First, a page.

Numerous tārīḫs (chronicles) were written in Timbuktu and its surrounding world from the seventeenth to the twentieth century CE. They constitute the Timbuktu tārīḫ tradition. The tārīḫs were embedded in different political projects, which became possible and necessary only under certain historical conditions. Hence, tārīḫs do not all belong to one single genre of historical literature. A chronicle that belongs to the Timbuktu tārīḫ tradition is the twentieth-century Kitāb al-turjumān. It sheds light on history writing in the Sahel during a crucial time, namely European colonial rule and the political realities it gave birth to thereafter. One of modern historians’ most important tasks is precisely to identify, describe, and analyse the different genres within the tārīḫ tradition. We attempt to do that in the case of the Kitāb al-turjumān.
Emigration from the Habsburg Empire and the German-speaking states was a midsize phenomenon in the nineteenth century that has so far received little attention. Especially during pauperization up to the 1848 revolution, poverty migration from Central Europe by artisans was widespread, but barely documented. As of mid-century, it affected mostly the peripheral Habsburg provinces, whereas workers from the more developed regions and Germany mostly only emigrated with specialist labor opportunities awaiting or for adventure. Lower-class emigrants could relate to their country of origin and of residence in a myriad of different ways that cannot be subsumed under "integration" vs. "diaspora."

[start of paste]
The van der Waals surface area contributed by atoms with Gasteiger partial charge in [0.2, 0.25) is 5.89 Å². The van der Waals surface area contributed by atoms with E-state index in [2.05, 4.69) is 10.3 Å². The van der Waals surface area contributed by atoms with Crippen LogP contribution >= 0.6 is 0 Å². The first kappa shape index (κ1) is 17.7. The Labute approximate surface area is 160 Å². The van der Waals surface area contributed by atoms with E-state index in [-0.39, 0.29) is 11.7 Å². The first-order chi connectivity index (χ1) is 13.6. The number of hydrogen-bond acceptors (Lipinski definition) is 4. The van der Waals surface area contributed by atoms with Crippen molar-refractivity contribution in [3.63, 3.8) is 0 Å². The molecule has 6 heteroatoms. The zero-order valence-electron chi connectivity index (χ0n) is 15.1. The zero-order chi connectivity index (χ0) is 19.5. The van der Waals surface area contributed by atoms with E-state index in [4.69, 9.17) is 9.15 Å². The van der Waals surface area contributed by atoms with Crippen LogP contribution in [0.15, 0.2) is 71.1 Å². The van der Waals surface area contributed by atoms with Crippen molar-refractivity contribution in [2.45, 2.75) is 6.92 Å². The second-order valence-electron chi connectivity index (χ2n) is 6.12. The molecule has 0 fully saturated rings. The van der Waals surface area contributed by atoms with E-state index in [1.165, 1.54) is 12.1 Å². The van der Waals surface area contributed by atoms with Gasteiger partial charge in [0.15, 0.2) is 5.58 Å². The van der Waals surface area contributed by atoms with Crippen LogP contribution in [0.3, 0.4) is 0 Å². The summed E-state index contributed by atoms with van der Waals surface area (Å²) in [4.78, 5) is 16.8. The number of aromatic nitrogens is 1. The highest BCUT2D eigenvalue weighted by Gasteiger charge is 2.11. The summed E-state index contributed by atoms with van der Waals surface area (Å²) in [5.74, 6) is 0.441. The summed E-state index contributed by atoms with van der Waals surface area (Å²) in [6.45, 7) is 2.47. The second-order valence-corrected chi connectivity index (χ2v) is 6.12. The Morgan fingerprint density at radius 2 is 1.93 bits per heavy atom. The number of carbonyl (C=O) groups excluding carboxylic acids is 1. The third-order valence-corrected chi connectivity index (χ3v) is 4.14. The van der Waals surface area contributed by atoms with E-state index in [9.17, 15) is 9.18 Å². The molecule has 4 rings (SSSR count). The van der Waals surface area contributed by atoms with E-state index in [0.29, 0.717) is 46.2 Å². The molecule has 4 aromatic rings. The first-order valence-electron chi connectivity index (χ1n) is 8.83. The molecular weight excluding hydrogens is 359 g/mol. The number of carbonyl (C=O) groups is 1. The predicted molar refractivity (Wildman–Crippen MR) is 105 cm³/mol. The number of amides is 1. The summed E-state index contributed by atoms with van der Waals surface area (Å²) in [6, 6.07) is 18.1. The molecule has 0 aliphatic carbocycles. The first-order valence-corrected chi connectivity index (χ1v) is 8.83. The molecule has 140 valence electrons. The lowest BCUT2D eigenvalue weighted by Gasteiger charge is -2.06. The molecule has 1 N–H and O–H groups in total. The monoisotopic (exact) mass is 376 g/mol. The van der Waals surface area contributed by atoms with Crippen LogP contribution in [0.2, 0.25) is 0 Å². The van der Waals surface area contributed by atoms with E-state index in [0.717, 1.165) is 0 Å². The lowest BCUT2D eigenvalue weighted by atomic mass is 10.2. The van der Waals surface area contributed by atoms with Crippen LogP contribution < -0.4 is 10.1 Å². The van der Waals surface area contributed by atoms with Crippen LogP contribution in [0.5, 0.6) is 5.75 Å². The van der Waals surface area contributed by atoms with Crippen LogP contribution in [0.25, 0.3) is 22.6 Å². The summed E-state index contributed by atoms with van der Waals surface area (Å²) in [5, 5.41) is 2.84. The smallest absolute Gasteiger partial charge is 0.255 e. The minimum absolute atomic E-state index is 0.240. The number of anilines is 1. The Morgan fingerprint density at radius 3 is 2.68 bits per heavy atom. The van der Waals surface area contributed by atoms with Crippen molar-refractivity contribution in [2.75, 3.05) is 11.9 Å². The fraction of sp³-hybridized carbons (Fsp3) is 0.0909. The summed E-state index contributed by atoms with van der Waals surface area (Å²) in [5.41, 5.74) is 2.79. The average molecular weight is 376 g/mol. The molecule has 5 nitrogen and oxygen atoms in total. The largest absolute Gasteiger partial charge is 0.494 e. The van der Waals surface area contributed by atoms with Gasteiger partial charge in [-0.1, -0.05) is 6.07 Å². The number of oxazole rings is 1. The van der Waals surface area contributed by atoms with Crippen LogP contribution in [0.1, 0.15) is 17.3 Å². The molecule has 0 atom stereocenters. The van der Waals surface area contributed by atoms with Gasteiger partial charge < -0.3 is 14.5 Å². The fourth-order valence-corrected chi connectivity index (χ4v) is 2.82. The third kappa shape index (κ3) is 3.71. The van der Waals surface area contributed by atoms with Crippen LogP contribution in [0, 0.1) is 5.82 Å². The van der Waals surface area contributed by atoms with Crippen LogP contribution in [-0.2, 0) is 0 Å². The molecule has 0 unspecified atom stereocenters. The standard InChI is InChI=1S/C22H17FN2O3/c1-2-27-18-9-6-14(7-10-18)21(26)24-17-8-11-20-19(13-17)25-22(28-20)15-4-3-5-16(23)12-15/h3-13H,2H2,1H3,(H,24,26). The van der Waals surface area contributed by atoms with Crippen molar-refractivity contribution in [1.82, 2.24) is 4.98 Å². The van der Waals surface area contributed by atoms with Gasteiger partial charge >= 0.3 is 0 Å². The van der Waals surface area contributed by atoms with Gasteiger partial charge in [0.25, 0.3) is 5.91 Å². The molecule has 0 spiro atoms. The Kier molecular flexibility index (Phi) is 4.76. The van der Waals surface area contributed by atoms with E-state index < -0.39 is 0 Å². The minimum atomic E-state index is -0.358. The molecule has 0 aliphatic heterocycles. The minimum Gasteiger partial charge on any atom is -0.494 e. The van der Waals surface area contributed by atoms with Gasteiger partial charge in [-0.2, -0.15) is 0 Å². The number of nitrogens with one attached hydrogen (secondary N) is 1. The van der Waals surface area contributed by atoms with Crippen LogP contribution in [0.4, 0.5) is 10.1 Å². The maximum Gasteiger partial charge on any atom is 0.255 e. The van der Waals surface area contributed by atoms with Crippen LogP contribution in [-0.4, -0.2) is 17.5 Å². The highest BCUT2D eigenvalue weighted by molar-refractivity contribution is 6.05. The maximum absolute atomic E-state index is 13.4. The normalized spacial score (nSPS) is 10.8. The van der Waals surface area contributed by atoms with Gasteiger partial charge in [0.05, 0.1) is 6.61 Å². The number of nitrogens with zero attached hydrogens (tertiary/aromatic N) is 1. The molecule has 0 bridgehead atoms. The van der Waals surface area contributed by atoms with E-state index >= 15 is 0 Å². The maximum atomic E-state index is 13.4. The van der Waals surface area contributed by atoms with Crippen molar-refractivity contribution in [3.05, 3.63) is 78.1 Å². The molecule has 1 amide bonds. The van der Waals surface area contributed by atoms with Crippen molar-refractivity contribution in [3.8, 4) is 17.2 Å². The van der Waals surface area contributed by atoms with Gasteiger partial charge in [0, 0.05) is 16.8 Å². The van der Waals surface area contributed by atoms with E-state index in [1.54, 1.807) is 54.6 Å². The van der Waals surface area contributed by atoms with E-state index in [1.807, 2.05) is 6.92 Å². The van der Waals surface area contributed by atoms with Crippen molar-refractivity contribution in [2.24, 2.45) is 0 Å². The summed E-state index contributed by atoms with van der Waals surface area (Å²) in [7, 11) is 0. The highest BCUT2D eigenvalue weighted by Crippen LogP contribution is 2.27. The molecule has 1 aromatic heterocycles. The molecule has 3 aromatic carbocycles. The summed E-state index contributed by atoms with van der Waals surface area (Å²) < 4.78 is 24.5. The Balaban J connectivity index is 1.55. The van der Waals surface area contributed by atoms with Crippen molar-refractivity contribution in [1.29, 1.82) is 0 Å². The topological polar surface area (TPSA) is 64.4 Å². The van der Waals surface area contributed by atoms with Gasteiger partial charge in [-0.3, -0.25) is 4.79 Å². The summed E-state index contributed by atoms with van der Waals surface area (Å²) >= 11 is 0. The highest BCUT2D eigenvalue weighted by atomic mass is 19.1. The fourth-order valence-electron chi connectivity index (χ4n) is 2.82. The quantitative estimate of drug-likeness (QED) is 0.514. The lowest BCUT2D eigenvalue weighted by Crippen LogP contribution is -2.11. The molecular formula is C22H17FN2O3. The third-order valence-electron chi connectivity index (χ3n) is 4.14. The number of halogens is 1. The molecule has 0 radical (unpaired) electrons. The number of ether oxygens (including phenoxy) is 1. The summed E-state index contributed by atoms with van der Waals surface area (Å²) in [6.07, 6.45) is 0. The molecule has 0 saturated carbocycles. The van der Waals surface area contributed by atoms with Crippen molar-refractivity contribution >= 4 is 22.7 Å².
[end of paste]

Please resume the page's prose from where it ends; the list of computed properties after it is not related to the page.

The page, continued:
This chapter tries to determine how the study of port cities of the Eastern Mediterranean can be linked to the discussions on global history. It also tries to define "culture" in a way that makes it more operational for the study of heterogeneous societies, gives an outlook onto the chapters to come, and explains in which way the investigations within this book differ from earlier studies of late Ottoman society and identity.
A survey of dissertations on Strauss reveals trends that emerged over time in terms of topics and methodologies that captured the interest of emerging scholars as well as the geographic locations and eras that produced the most research. Yet Strauss scholarship is not merely defined by the issues it addresses and questions it puts forward, but also by those it ignores or unwittingly pushes to the margins of discussion. After assessing the past, this chapter proposes topics and approaches largely absent in existing Strauss scholarship, many of which have been more thoroughly explored in related fields. While far from comprehensive, this discussion points to potentially fruitful paths for future research: the Lieder, his influence on contemporaries, his role as Kapellmeister and administrator, his material possessions, and his relationships with figures trusted to construct his legacy.